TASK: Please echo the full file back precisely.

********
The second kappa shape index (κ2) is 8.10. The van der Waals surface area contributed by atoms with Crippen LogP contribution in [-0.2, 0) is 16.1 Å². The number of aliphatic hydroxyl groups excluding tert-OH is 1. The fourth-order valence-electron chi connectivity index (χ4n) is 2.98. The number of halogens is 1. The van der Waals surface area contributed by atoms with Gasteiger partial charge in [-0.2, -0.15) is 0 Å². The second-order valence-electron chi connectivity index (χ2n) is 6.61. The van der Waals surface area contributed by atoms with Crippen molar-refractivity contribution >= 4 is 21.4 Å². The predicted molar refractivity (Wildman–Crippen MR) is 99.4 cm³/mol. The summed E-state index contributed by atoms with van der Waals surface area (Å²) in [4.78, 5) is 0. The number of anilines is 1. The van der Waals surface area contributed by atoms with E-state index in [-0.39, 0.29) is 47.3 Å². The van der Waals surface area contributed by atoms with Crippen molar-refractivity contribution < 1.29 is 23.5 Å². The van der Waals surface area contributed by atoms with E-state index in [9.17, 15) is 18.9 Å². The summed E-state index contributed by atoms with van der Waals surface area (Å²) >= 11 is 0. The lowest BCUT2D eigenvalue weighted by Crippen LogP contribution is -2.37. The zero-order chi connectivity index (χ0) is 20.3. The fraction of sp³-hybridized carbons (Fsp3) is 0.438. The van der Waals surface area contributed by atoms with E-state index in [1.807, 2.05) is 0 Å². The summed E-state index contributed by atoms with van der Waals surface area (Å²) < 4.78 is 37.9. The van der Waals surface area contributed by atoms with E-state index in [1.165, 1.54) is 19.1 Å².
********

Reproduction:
The second kappa shape index (κ2) is 8.10. The van der Waals surface area contributed by atoms with Crippen LogP contribution in [-0.2, 0) is 16.1 Å². The number of aliphatic hydroxyl groups excluding tert-OH is 1. The fourth-order valence-electron chi connectivity index (χ4n) is 2.98. The number of halogens is 1. The van der Waals surface area contributed by atoms with Gasteiger partial charge in [-0.2, -0.15) is 0 Å². The second-order valence-electron chi connectivity index (χ2n) is 6.61. The van der Waals surface area contributed by atoms with Crippen molar-refractivity contribution >= 4 is 21.4 Å². The predicted molar refractivity (Wildman–Crippen MR) is 99.4 cm³/mol. The summed E-state index contributed by atoms with van der Waals surface area (Å²) in [4.78, 5) is 0. The number of anilines is 1. The van der Waals surface area contributed by atoms with E-state index in [-0.39, 0.29) is 47.3 Å². The van der Waals surface area contributed by atoms with Crippen molar-refractivity contribution < 1.29 is 23.5 Å². The van der Waals surface area contributed by atoms with E-state index in [9.17, 15) is 18.9 Å². The summed E-state index contributed by atoms with van der Waals surface area (Å²) >= 11 is 0. The lowest BCUT2D eigenvalue weighted by Crippen LogP contribution is -2.37. The zero-order chi connectivity index (χ0) is 20.3. The fraction of sp³-hybridized carbons (Fsp3) is 0.438. The van der Waals surface area contributed by atoms with E-state index in [1.807, 2.05) is 0 Å². The summed E-state index contributed by atoms with van der Waals surface area (Å²) < 4.78 is 37.9. The van der Waals surface area contributed by atoms with E-state index in [1.165, 1.54) is 19.1 Å².